Structure and sources

An RPL implementation should track the source of data, as well. Some possible types could be:

With this, and all the above sections combined, we can imagine the correlation between what the author writes and what the internal structure looks like as something like this:

# Types #
number int { size: 4 }
string filename { size: 12 }

# Structure #
string Magic { data: "HELLO" }

data Header {
    xnumfiles: [number, 4]
    xoffset1: [number, 4]
    xoffset2: [number, 4]
    xnames: [@filename, @this.xnumfiles, @this.xoffset1]
    xfiles: [@int, @this.xnumfiles, @this.xoffset2]

graphic TestImage {
    name: @Header.xnames[0]
    base: @Header.xfiles[0]
    end: @Header.xfiles[1]

    width: 20
    read: LRUD
    pixel: 0bRGB

It may be useful to understand the data and graphic structs first.

It is important to understand how these references affect the interpretation, too. The data struct, by its definition, takes a type as the first element of an x-key's list. Thus, when supplying a reference instead, it interprets the target as a type. This forces the target to be removed from the context in terms of serialization and relative basing. All other references are relatively regular ones, they establish a link between the referring key and its referrant. That is, they contain the same value.

If we expand this to how it would be interpreted (ignoring exports and pretty):

# Since these are used as types for data x-keys,
# only their rigid structure matters.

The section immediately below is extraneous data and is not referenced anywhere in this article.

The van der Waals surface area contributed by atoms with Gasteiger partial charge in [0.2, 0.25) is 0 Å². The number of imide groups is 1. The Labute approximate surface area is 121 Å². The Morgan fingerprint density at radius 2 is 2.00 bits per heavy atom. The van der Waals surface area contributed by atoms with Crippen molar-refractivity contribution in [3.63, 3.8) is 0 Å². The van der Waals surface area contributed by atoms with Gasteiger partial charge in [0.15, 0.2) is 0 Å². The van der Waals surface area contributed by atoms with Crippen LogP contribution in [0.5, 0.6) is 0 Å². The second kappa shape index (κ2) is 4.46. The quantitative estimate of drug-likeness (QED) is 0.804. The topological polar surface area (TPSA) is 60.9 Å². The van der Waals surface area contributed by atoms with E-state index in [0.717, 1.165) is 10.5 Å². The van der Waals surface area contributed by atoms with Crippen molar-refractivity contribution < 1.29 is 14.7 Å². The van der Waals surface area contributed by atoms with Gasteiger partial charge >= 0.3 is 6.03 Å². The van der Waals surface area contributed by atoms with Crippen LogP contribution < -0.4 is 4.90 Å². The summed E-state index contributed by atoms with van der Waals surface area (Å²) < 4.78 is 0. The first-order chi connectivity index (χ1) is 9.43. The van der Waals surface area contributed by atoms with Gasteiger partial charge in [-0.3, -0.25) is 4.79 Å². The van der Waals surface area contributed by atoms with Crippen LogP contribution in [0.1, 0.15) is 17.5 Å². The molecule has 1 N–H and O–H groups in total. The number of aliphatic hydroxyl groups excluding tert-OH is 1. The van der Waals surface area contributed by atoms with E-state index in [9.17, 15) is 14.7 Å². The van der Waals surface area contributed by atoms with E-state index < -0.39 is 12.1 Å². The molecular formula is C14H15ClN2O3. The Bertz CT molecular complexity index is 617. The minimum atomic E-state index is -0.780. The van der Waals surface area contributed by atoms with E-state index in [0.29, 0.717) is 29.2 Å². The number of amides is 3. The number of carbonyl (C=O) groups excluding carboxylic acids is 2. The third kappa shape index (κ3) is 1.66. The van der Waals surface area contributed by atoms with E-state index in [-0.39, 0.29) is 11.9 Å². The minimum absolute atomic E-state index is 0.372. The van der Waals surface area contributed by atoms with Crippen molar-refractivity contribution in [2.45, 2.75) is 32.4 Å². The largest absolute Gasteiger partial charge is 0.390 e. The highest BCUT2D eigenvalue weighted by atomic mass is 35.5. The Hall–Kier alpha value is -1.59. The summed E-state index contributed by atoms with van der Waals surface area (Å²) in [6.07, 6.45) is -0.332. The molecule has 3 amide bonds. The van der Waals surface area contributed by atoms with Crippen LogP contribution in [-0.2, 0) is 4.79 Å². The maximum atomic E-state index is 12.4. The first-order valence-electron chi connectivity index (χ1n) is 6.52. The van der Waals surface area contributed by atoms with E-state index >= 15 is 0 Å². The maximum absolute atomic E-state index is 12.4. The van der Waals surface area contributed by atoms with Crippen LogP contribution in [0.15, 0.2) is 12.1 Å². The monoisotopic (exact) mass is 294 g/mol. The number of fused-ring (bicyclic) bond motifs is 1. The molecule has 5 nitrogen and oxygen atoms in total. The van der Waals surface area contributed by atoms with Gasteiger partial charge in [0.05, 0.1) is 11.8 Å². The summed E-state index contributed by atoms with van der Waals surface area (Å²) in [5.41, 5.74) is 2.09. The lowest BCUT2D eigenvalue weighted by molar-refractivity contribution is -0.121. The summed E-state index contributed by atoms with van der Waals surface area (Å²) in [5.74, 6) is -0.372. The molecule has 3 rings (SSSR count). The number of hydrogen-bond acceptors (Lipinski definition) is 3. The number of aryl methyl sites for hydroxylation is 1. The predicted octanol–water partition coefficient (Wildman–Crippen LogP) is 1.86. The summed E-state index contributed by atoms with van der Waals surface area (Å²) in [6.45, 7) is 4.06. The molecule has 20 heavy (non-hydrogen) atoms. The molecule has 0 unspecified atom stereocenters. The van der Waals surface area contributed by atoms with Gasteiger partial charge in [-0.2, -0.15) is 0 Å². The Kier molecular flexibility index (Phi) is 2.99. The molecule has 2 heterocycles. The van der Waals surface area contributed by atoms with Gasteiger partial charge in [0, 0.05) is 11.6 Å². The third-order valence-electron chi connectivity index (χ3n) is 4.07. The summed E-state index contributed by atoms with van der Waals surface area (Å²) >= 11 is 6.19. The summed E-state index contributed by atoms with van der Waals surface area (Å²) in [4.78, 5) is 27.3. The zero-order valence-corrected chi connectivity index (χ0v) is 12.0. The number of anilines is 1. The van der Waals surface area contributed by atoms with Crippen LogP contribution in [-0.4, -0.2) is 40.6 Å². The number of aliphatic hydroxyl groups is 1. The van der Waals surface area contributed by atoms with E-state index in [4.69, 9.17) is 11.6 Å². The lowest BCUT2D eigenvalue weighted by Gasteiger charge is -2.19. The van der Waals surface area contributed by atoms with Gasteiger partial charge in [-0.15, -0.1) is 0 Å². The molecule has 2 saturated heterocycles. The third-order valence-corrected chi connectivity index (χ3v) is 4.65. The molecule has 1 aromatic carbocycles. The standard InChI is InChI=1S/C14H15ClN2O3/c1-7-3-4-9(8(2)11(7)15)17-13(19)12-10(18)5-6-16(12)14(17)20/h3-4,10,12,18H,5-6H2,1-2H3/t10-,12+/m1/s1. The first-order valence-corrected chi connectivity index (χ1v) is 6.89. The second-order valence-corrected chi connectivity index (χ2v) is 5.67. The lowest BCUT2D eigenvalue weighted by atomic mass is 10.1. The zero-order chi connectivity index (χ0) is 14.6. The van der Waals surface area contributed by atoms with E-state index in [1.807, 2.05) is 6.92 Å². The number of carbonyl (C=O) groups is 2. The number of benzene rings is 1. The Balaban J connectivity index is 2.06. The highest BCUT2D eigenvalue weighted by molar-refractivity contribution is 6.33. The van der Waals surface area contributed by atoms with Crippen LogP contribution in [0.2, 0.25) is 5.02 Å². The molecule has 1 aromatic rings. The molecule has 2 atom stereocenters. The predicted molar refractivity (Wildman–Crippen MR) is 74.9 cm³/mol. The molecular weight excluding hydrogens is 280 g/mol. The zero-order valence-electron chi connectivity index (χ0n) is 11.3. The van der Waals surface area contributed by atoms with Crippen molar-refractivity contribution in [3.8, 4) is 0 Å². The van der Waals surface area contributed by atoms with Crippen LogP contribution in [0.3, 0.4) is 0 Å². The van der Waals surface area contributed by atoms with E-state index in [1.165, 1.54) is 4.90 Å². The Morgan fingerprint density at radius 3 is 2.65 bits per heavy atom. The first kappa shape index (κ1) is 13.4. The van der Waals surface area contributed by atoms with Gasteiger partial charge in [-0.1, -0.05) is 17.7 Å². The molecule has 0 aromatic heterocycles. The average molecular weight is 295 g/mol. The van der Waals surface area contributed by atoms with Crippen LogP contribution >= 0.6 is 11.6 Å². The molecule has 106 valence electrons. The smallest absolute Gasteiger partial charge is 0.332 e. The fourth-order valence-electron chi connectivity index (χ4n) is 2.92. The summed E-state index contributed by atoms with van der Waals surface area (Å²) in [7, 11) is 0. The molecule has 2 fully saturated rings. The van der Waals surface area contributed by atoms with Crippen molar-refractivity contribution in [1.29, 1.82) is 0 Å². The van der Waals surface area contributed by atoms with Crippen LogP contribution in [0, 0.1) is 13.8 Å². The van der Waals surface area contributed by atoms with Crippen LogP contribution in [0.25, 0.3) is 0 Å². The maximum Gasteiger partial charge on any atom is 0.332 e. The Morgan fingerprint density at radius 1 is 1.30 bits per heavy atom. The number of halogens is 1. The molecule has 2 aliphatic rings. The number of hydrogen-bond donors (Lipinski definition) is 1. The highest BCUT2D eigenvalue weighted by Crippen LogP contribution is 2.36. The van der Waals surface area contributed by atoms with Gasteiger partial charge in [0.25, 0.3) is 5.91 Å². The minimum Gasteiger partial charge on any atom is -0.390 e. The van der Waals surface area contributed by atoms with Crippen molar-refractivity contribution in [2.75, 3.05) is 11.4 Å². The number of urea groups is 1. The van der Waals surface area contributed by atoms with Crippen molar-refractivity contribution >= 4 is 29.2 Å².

# This is the type and the size, for both.
number int { size: 4 }
string filename { size: 12 }

# Structure #
string Magic {
    base: $000000         # source: defaulted/implied
    name: Magic           # source: implied by struct name
    tags: []              # source: defaulted

    data: "HELLO"         # source: rigid
    length: 5             # source: implied by data
    size: 5               # source: implied by data + encoding
    encoding: unencoded   # source: defaulted
    # note that this is assuming unicode 0000~00FF
    # or whatever python assumes for its bytes repr

    padding: $00          # source: defaulted
    align: left           # source: defaulted
    padside: right        # source: defaulted

    end: math(@this.base  # source: calulated
        + @this.size)

data Header {
    base: @Magic.end      # source: implied by linear ordering
    name: Header          # source: implied by struct name
    tags: []              # source: defaulted

    sign: unsigned        # source: defaulted
    endian: little        # source: defaulted
    padding: $00          # source: defaulted
    align: left           # source: defaulted